∴

AP = y,

ON = x',

PN = y',

OM = x cos θ,

MN = y sin θ,

x ' = x cos θ + y sin θ.

Also

∴

MA = NB = x sin θ,

3.6.1

PB = y cos θ,

y ' = − x ' sin θ + y cos θ.

3.6.2

These two relations can be written in matrix form as x' cos θ sin θ x = . y ' − sin θ cos θ y

3.6.3

P (x , y) , (x' , y') y

y'

x' N B M θ O

x

A FIGURE III.18

29 There are several ways of obtaining the converse relations; that is, equations for x and y in terms of x' and y'. One way would be to design drawings similar to (b) and (c) that show the converse relations clearly, and the reader is encouraged to do this. Another way is merely to solve the above two equations (which can be regarded as two simultaneous equations in x and y) for x and y. Less tedious is to interchange the primed and unprimed symbols and change the sign of θ . Perhaps the quickest of all is to recognize that the determinant of the matrix cos θ sin θ − sin θ cos θ is unity and therefore the matrix is an orthogonal matrix. One important property of an orthogonal ~ matrix M is that its reciprocal M−1 is equal to its transpose M (formed by transposing the rows and columns). Therefore the converse relation that we seek is −1

x cos θ sin θ x' cos θ − sin θ x' = = . y − sin θ cos θ y ' sin θ cos θ y '

3.6.4

The reader might like to try all four methods to ensure that they all arrive at the same result.

3.7 Rotation of Axes, Three Dimensions. Eulerian Angles We now consider two sets of orthogonal axes Ox, Oy, Oz and Ox', Oy', Oz' in three-dimensional space and inclined to each other. A point in space can be described by its coordinates (x,y,z) with respect to one basis set or (x',y',z') with respect to the other. What is the relation between the coordinates (x,y,z) and the coordinates (x',y',z')? We first need to describe exactly how the primed axes are inclined with respect to the unprimed axes. In the figure below are shown the axes Ox, Oy and Oz. Also shown are the axes Ox' and Oz'; the axis Oy' is directed behind the plane of the paper and is not drawn. The orientation of the primed axes with respect to the unprimed axes is described by three angles θ , φ and ψ, known as the Eulerian angles, and they are shown in figure III.19. The precise definitions of the three angles can be understood by three consecutive rotations, illustrated in figures III.20,21,22.

30 z

z'

x'

θ O

y

ψ

φ N

x

FIGURE III.19 First, a rotation through φ counterclockwise around the Oz axis to form a set of intermediate axes Ox1 , Oy1 , Oz1 , as shown in figure III.20. The Oz and Oz1 axes are identical. Part (b) shows the rotation as seen when looking directly down the Oz (or Oz1 ) axis. z, z1 y1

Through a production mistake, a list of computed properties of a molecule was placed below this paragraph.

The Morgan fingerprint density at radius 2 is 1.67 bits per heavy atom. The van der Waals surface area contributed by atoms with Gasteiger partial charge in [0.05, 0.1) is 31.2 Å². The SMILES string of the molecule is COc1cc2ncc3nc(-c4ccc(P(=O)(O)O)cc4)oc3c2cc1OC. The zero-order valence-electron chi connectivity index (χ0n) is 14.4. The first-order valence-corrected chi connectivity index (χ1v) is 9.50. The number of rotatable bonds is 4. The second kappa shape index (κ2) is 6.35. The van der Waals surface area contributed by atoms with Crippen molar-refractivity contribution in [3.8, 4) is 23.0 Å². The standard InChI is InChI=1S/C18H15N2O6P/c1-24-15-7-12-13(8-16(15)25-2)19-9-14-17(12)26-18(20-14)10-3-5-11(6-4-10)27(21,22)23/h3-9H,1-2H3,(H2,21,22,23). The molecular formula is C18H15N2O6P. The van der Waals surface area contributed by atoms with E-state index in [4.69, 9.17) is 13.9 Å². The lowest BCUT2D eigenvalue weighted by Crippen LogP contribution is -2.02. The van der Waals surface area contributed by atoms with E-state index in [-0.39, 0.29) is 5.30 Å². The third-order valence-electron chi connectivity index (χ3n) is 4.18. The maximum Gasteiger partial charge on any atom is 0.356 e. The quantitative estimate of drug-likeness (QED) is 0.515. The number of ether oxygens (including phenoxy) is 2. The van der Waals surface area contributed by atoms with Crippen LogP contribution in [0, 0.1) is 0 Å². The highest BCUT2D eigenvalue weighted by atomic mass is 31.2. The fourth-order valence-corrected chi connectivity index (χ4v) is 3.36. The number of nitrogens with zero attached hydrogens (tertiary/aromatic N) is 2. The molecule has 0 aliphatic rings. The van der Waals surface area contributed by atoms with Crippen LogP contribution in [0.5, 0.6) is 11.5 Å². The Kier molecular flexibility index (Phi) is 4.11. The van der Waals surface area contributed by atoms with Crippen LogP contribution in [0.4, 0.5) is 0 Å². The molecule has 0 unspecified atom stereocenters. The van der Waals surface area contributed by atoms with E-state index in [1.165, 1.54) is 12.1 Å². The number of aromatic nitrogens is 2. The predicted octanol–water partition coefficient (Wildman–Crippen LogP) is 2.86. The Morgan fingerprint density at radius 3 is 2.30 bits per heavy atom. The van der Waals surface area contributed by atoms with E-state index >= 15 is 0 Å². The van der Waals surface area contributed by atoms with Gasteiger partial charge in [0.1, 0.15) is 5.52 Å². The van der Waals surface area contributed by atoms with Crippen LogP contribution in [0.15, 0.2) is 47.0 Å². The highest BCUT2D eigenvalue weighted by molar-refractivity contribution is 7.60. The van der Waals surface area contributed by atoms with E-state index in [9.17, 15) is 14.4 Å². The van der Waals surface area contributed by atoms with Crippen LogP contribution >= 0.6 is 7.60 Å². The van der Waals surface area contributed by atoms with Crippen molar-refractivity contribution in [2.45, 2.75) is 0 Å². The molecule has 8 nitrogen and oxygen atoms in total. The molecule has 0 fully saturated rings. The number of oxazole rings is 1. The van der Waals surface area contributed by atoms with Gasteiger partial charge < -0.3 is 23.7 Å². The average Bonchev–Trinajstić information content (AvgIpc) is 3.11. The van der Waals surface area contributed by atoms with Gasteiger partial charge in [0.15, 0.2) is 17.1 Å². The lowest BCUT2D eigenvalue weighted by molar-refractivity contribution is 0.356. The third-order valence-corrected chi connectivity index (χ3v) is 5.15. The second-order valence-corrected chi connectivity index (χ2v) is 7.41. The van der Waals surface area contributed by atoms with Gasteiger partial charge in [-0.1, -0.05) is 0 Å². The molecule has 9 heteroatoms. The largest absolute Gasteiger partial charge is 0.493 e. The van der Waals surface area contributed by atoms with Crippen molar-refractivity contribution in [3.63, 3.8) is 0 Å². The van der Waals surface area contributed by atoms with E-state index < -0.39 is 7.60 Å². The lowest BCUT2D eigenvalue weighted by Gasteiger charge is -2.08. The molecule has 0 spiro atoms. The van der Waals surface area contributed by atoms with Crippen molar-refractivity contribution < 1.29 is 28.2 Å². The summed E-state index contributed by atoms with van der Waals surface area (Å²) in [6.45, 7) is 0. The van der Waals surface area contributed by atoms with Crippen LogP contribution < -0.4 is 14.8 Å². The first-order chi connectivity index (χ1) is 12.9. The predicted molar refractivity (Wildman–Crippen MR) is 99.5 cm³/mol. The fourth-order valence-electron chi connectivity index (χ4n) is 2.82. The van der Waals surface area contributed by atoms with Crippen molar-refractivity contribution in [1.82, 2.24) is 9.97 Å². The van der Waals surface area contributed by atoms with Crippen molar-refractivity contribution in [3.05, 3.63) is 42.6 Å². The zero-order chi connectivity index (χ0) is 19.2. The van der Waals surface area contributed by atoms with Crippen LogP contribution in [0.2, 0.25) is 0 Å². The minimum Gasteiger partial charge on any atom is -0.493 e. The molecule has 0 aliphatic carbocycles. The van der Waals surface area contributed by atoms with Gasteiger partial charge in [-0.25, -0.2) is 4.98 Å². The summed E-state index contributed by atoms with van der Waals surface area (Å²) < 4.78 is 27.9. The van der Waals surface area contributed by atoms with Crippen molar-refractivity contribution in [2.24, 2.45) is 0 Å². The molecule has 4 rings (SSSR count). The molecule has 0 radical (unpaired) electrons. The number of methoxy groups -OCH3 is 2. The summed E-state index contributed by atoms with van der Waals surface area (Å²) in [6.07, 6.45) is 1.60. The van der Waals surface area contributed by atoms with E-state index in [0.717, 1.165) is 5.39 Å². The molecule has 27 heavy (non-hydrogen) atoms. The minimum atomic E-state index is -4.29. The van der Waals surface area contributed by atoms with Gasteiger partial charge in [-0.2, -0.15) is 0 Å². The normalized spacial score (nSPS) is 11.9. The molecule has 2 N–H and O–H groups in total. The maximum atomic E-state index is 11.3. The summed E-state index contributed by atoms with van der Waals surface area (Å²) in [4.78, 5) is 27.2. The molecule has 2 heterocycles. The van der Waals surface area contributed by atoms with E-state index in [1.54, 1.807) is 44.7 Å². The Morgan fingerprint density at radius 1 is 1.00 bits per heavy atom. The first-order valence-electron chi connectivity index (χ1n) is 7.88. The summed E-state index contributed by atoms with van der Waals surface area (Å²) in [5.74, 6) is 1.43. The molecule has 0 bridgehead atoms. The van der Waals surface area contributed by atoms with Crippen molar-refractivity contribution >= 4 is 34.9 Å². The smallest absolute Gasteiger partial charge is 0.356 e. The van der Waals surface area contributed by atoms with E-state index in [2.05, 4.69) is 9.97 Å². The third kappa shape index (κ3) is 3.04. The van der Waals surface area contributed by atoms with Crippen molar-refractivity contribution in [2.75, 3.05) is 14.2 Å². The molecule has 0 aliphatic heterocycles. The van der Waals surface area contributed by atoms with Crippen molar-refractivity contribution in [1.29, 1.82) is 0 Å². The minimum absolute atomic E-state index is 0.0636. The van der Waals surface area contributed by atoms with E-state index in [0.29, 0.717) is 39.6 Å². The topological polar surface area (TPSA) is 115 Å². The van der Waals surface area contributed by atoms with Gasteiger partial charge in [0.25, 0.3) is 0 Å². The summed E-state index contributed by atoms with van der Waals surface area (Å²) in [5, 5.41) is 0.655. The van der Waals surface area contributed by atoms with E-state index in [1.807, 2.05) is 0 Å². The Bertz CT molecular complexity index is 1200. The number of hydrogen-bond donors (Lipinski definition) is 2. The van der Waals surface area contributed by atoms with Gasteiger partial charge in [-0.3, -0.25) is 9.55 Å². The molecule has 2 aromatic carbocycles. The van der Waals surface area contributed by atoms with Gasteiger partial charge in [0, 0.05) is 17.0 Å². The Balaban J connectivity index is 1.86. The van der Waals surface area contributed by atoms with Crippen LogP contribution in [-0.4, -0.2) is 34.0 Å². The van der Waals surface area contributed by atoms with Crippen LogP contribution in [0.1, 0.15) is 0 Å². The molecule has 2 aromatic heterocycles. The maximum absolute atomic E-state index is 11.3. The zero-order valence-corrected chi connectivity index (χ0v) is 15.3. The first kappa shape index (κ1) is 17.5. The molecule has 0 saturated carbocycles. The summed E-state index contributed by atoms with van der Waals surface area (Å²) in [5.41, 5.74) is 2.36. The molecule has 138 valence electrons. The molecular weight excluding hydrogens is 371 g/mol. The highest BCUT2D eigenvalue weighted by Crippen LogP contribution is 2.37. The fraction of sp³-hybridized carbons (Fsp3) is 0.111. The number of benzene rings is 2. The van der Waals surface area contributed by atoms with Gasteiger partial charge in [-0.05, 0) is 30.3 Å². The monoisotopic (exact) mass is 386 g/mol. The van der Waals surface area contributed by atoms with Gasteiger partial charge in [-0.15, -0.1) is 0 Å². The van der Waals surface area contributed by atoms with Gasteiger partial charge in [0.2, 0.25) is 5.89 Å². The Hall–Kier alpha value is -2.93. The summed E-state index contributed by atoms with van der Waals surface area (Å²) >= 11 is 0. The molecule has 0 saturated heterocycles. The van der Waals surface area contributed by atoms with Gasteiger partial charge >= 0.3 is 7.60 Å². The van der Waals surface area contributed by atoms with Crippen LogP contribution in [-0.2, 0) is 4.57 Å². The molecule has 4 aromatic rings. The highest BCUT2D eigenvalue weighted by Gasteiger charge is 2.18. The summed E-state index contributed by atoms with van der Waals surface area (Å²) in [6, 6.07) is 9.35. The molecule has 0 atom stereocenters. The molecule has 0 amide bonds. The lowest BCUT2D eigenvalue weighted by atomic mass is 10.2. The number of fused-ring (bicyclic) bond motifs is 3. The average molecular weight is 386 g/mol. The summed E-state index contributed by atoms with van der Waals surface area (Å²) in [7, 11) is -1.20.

O x

φ

y

y x1

x1 φ

x (b)

(a) FIGURE III.20

31 The relation between the (x, y, z) and (x1, y1 , z1) coordinates is x1 cos φ sin φ x = . y1 − sin φ cos φ y

3.7.1

Next, a rotation through θ counterclockwise around the Ox1 axis to form a set of axes Ox2 , Oy2 , Oz2 . The Ox1 and Ox2 axes are identical (Figure III.12). Part (b) of the figure shows the rotation as seen when looking directly towards the origin along the Ox1 (or Ox2 ) axis. z1

z1

z2

z2

θ O

y2

x1,x2

θ y1 (b)

(a) FIGURE III.21 The relation between the (x1 , y1 , z1) and (x2 , y2 , z2) coordinates is y2 cos θ sin θ y1 = . z 2 − sin θ cos θ z1

3.7.2

Lastly, a rotation through ψ counterclockwise around the Oz2 axis to form the set of axes Ox', Oy' Oz' (figure III.13). The Oz2 and Oz' axes are identical. Part (b) of the figure shows the rotation as seen when looking directly down the Oz2 (or Oz') axis. z2 , z'

y'

O

y2

x'

ψ

x'

x2 ψ (a)

x2 (b)

FIGURE III.22

32

The relation between the (x2 , y2 , z2) and (x' , y' , z') coordinates is x' cos ψ sin ψ 1 x2 y ' = − sin ψ cos ψ 1 y2 . z' 0 0 1 z 2

3.7.3

Thus we have for the relations between (x',y',z') and (x,y,z) x' cos ψ sin ψ 0 y ' = − sin ψ cos ψ 0 z' 0 0 1

0 0 cos φ sin φ 0 x 1 0 cos θ sin θ − sin φ cos φ 0 y . 0 − sin θ cos θ 0 0 1 z

3.7.4

On multiplication of these matrices, we obtain x' cos ψcos φ − cos θsin φsin ψ y ' = − sin ψcos φ − cos θsin φcos ψ z' sin θsin φ

cos ψsin φ + cos θcos φsin ψ − sin ψsin φ + cos θcos φcos ψ − sin θcos φ

sin ψsin θ x cos ψsin θ y . z cos θ

3.7.5

The inverse of this may be found, as in the two-dimensional case, either by solving these three equations for x, y and z (which would be rather tedious); or by interchanging the primed and unprimed quantities and reversing the order and signs of all operations (replace ψ with −φ, θ with −θ, and φ with −ψ) which is less tedious; or by recognizing that the determinant of the matrix is unity and therefore its reciprocal is its transpose, which is hardly tedious at all. The reader should verify that the determinant of the matrix is unity by multiplying it out and making use of trigonometric identities. The reason that the determinant must be unity, however, and that the rotation matrix must be orthogonal, is that rotation of axes cannot change the magnitude of a vector. Each element of the matrix is the cosine of the angle between an axis in one basis set and an axis in the other basis set. For example, the second element in the first row is the cosine of the angles between Ox' and Oy. The first element of the third row is the cosine of the angles between Oz' and Ox. The matrix can be referred to as the matrix of direction cosines between the axes of one basis set and the axes of the other basis set, and the relations between the coordinates can be written x' c11 c12 c13 x y ' = c21 c22 c23 y z' c 31 c32 c33 z